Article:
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NSSGA opposes new rule from Department of Labour

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World Cement,


The Obama administration has continued its regulatory barrage against businesses today, as the US Department of Labour announced a final rule that more than doubled the salary threshold to qualify for overtime pay.

From 1 December, all workers, including those in the aggregates industry, can qualify for overtime with salaries of US$913 per week, or US$47 476 annually for a full-year worker. This is more than double the currently salary threshold of US$23 660, although is still below the Labour Department’s proposed threshold of US$50 440.

Employees above the salary threshold may still be eligible for overtime pay if their duties are not exempt under the executive, administrative or professional standard. The rule does not affect hourly employees, who must already be paid overtime.

The Labour Department predicts that this rule extends the right to overtime pay to 4.2 million workers who are currently exempt, and increases existing overtime protections for 5.7 million white collar and 3.2 million blue collar salaried employees whose entitlement to overtime pay will no longer rely on the application of the EAP duties test.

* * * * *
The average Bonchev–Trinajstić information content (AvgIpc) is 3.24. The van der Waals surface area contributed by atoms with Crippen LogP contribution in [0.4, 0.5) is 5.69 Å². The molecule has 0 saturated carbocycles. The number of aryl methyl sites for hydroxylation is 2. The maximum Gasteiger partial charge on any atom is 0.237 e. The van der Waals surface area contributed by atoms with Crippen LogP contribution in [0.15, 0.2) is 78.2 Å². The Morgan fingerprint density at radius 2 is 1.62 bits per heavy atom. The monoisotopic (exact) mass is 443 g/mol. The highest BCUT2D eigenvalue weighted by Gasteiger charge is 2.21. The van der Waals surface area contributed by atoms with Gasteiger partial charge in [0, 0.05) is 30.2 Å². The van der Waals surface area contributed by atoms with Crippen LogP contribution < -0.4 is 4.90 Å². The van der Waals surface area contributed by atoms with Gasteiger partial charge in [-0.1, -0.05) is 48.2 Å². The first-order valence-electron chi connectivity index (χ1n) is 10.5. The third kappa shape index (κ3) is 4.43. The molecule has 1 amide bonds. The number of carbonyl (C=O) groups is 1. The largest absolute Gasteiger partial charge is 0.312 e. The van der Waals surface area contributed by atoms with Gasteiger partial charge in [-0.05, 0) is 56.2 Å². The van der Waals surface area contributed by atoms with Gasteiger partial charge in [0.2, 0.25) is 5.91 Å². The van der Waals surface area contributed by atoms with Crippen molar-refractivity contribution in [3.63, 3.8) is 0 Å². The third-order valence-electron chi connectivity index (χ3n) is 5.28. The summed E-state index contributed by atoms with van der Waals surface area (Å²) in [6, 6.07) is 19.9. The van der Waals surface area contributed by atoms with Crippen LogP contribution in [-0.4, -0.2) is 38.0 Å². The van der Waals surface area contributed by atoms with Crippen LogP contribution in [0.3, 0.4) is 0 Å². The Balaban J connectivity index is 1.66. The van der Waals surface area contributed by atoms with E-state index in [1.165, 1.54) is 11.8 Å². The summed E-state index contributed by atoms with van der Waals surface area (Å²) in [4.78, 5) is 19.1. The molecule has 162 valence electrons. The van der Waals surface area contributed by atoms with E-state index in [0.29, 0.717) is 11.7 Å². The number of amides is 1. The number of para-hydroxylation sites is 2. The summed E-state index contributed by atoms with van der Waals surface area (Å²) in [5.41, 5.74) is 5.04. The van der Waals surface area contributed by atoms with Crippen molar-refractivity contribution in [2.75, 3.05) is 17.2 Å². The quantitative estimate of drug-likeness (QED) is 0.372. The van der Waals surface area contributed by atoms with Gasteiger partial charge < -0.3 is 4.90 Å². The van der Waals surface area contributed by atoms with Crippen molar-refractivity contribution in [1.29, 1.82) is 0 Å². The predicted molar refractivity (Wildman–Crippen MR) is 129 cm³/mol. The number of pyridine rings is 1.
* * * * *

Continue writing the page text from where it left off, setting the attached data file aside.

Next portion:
Another provision in the rule also mandates that the Labour Department index future salary thresholds to inflation every three years. Future updates to overtime salary thresholds will automatically occur every three years, as of 1 January 2020.

A coalition of 17 business groups has written to Congress and urged lawmakers to block the overtime change. These organisations claim that companies may switch some salaried workers to hourly positions to afford the new threshold and as a result workers may be assigned fewer hours and have to clock in and out, instead of the current flexibility the enjoy as salaried employees. NSSGA will work with like-minded industries and organisations to block the implementation of this rule.


Adapted from press release by

Read the article online at: https://www.worldcement.com/the-americas/20052016/nssga-opposes-new-rule-from-department-of-labour-1290/


 

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